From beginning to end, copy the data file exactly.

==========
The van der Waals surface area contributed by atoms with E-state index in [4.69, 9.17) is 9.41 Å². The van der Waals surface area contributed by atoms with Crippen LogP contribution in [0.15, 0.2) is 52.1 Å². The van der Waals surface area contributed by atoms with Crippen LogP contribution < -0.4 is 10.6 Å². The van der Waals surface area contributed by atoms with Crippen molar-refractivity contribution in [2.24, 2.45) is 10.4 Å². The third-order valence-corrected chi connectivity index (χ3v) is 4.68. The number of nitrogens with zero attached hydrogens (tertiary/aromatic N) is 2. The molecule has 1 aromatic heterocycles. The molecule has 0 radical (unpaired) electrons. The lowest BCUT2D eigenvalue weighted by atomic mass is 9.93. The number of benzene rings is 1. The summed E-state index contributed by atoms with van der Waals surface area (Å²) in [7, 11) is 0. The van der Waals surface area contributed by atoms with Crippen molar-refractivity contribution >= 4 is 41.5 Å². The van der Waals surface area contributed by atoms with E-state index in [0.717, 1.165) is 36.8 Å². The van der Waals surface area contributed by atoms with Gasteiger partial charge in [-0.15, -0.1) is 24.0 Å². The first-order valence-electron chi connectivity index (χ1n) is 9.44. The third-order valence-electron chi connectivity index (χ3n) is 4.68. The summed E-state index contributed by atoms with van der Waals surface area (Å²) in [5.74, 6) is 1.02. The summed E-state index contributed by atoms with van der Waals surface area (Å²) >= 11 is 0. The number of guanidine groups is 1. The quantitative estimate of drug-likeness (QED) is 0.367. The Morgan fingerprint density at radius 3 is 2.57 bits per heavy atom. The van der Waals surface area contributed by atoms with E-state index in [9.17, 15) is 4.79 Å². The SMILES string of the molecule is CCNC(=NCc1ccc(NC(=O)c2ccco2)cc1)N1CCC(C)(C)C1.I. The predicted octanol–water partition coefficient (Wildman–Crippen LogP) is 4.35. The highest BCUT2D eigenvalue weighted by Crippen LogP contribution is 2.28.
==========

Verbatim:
The van der Waals surface area contributed by atoms with E-state index in [4.69, 9.17) is 9.41 Å². The van der Waals surface area contributed by atoms with Crippen LogP contribution in [0.15, 0.2) is 52.1 Å². The van der Waals surface area contributed by atoms with Crippen LogP contribution < -0.4 is 10.6 Å². The van der Waals surface area contributed by atoms with Crippen molar-refractivity contribution in [2.24, 2.45) is 10.4 Å². The third-order valence-corrected chi connectivity index (χ3v) is 4.68. The number of nitrogens with zero attached hydrogens (tertiary/aromatic N) is 2. The molecule has 1 aromatic heterocycles. The molecule has 0 radical (unpaired) electrons. The lowest BCUT2D eigenvalue weighted by atomic mass is 9.93. The number of benzene rings is 1. The summed E-state index contributed by atoms with van der Waals surface area (Å²) in [7, 11) is 0. The van der Waals surface area contributed by atoms with Crippen molar-refractivity contribution >= 4 is 41.5 Å². The van der Waals surface area contributed by atoms with E-state index in [0.717, 1.165) is 36.8 Å². The van der Waals surface area contributed by atoms with Gasteiger partial charge in [-0.15, -0.1) is 24.0 Å². The first-order valence-electron chi connectivity index (χ1n) is 9.44. The third-order valence-electron chi connectivity index (χ3n) is 4.68. The summed E-state index contributed by atoms with van der Waals surface area (Å²) in [5.74, 6) is 1.02. The summed E-state index contributed by atoms with van der Waals surface area (Å²) >= 11 is 0. The number of guanidine groups is 1. The quantitative estimate of drug-likeness (QED) is 0.367. The Morgan fingerprint density at radius 3 is 2.57 bits per heavy atom. The van der Waals surface area contributed by atoms with E-state index in [9.17, 15) is 4.79 Å². The SMILES string of the molecule is CCNC(=NCc1ccc(NC(=O)c2ccco2)cc1)N1CCC(C)(C)C1.I. The predicted octanol–water partition coefficient (Wildman–Crippen LogP) is 4.35. The highest BCUT2D eigenvalue weighted by Crippen LogP contribution is 2.28.